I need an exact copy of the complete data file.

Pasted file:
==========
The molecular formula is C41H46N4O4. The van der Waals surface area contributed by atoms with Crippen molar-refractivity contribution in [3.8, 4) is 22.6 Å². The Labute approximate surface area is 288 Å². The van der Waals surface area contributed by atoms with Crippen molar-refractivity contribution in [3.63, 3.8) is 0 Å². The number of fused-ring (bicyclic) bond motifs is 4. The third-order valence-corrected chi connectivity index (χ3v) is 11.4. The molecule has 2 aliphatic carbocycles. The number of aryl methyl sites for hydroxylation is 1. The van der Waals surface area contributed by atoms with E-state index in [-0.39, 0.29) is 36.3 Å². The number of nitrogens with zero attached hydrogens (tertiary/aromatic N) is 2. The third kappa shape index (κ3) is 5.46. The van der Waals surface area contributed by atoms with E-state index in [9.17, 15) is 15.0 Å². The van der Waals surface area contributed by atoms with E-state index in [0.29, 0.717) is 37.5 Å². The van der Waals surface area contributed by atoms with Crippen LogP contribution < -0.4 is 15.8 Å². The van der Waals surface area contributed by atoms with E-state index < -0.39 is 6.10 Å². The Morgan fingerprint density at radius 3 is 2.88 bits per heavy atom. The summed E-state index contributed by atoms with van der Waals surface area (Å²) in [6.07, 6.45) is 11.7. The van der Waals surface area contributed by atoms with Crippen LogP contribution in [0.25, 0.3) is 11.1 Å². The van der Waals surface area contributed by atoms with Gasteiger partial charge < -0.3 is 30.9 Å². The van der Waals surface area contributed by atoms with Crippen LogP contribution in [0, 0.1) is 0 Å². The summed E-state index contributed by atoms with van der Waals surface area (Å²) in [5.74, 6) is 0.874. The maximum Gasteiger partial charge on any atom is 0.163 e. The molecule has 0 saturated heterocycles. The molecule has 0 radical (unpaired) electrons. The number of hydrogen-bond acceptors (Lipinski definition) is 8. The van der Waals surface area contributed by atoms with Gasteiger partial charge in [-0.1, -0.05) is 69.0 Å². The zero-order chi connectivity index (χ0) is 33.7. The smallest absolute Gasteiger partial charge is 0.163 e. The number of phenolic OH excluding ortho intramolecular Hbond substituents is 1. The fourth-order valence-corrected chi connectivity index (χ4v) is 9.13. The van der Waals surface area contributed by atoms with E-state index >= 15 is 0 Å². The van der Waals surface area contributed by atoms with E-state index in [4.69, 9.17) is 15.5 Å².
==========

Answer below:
The molecular formula is C41H46N4O4. The van der Waals surface area contributed by atoms with Crippen molar-refractivity contribution in [3.8, 4) is 22.6 Å². The Labute approximate surface area is 288 Å². The van der Waals surface area contributed by atoms with Crippen molar-refractivity contribution in [3.63, 3.8) is 0 Å². The number of fused-ring (bicyclic) bond motifs is 4. The third-order valence-corrected chi connectivity index (χ3v) is 11.4. The molecule has 2 aliphatic carbocycles. The number of aryl methyl sites for hydroxylation is 1. The van der Waals surface area contributed by atoms with E-state index in [-0.39, 0.29) is 36.3 Å². The number of nitrogens with zero attached hydrogens (tertiary/aromatic N) is 2. The third kappa shape index (κ3) is 5.46. The van der Waals surface area contributed by atoms with E-state index in [9.17, 15) is 15.0 Å². The van der Waals surface area contributed by atoms with E-state index in [0.29, 0.717) is 37.5 Å². The van der Waals surface area contributed by atoms with Crippen LogP contribution < -0.4 is 15.8 Å². The van der Waals surface area contributed by atoms with E-state index < -0.39 is 6.10 Å². The Morgan fingerprint density at radius 3 is 2.88 bits per heavy atom. The summed E-state index contributed by atoms with van der Waals surface area (Å²) in [6.07, 6.45) is 11.7. The van der Waals surface area contributed by atoms with Crippen LogP contribution in [0.25, 0.3) is 11.1 Å². The van der Waals surface area contributed by atoms with Gasteiger partial charge < -0.3 is 30.9 Å². The van der Waals surface area contributed by atoms with Crippen LogP contribution in [0, 0.1) is 0 Å². The summed E-state index contributed by atoms with van der Waals surface area (Å²) in [5.74, 6) is 0.874. The maximum Gasteiger partial charge on any atom is 0.163 e. The molecule has 0 saturated heterocycles. The molecule has 0 radical (unpaired) electrons. The number of hydrogen-bond acceptors (Lipinski definition) is 8. The van der Waals surface area contributed by atoms with Gasteiger partial charge in [-0.1, -0.05) is 69.0 Å². The zero-order chi connectivity index (χ0) is 33.7. The smallest absolute Gasteiger partial charge is 0.163 e. The number of phenolic OH excluding ortho intramolecular Hbond substituents is 1. The fourth-order valence-corrected chi connectivity index (χ4v) is 9.13. The van der Waals surface area contributed by atoms with E-state index >= 15 is 0 Å². The van der Waals surface area contributed by atoms with E-state index in [4.69, 9.17) is 15.5 Å².